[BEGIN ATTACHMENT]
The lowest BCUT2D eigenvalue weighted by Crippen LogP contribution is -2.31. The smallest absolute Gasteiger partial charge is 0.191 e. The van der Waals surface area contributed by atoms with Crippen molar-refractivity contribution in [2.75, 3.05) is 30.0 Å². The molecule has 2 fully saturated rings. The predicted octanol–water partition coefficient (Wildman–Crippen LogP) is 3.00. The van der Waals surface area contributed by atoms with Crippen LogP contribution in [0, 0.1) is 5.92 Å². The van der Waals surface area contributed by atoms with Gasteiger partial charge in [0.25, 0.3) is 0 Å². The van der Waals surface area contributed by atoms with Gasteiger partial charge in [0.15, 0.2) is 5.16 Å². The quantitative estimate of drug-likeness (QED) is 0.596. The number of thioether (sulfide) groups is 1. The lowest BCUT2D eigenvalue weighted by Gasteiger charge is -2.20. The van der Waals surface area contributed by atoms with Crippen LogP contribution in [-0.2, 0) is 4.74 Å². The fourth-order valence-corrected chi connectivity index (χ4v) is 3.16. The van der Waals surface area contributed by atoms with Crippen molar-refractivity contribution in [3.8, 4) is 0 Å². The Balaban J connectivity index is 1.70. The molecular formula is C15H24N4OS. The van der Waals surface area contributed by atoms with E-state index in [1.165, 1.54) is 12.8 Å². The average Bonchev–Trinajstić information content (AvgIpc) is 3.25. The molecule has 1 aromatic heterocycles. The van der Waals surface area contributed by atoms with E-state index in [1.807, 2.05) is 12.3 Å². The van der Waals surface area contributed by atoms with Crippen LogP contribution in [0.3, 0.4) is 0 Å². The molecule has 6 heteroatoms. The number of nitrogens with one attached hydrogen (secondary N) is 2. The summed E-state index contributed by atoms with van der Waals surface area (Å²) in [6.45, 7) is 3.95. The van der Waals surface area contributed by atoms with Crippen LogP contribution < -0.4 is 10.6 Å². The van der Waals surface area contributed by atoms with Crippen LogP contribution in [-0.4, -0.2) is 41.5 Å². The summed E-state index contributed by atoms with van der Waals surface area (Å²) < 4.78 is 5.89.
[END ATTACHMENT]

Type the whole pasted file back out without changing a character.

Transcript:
The lowest BCUT2D eigenvalue weighted by Crippen LogP contribution is -2.31. The smallest absolute Gasteiger partial charge is 0.191 e. The van der Waals surface area contributed by atoms with Crippen molar-refractivity contribution in [2.75, 3.05) is 30.0 Å². The molecule has 2 fully saturated rings. The predicted octanol–water partition coefficient (Wildman–Crippen LogP) is 3.00. The van der Waals surface area contributed by atoms with Crippen LogP contribution in [0, 0.1) is 5.92 Å². The van der Waals surface area contributed by atoms with Gasteiger partial charge in [0.25, 0.3) is 0 Å². The van der Waals surface area contributed by atoms with Gasteiger partial charge in [0.15, 0.2) is 5.16 Å². The quantitative estimate of drug-likeness (QED) is 0.596. The number of thioether (sulfide) groups is 1. The lowest BCUT2D eigenvalue weighted by Gasteiger charge is -2.20. The van der Waals surface area contributed by atoms with Crippen LogP contribution in [-0.2, 0) is 4.74 Å². The fourth-order valence-corrected chi connectivity index (χ4v) is 3.16. The van der Waals surface area contributed by atoms with Crippen molar-refractivity contribution in [3.8, 4) is 0 Å². The Balaban J connectivity index is 1.70. The molecular formula is C15H24N4OS. The van der Waals surface area contributed by atoms with E-state index in [1.165, 1.54) is 12.8 Å². The average Bonchev–Trinajstić information content (AvgIpc) is 3.25. The molecule has 1 aromatic heterocycles. The van der Waals surface area contributed by atoms with E-state index in [1.807, 2.05) is 12.3 Å². The van der Waals surface area contributed by atoms with Crippen LogP contribution in [0.3, 0.4) is 0 Å². The molecule has 6 heteroatoms. The number of nitrogens with one attached hydrogen (secondary N) is 2. The summed E-state index contributed by atoms with van der Waals surface area (Å²) in [6.45, 7) is 3.95. The van der Waals surface area contributed by atoms with Crippen LogP contribution < -0.4 is 10.6 Å². The van der Waals surface area contributed by atoms with Crippen LogP contribution in [-0.4, -0.2) is 41.5 Å². The summed E-state index contributed by atoms with van der Waals surface area (Å²) < 4.78 is 5.89.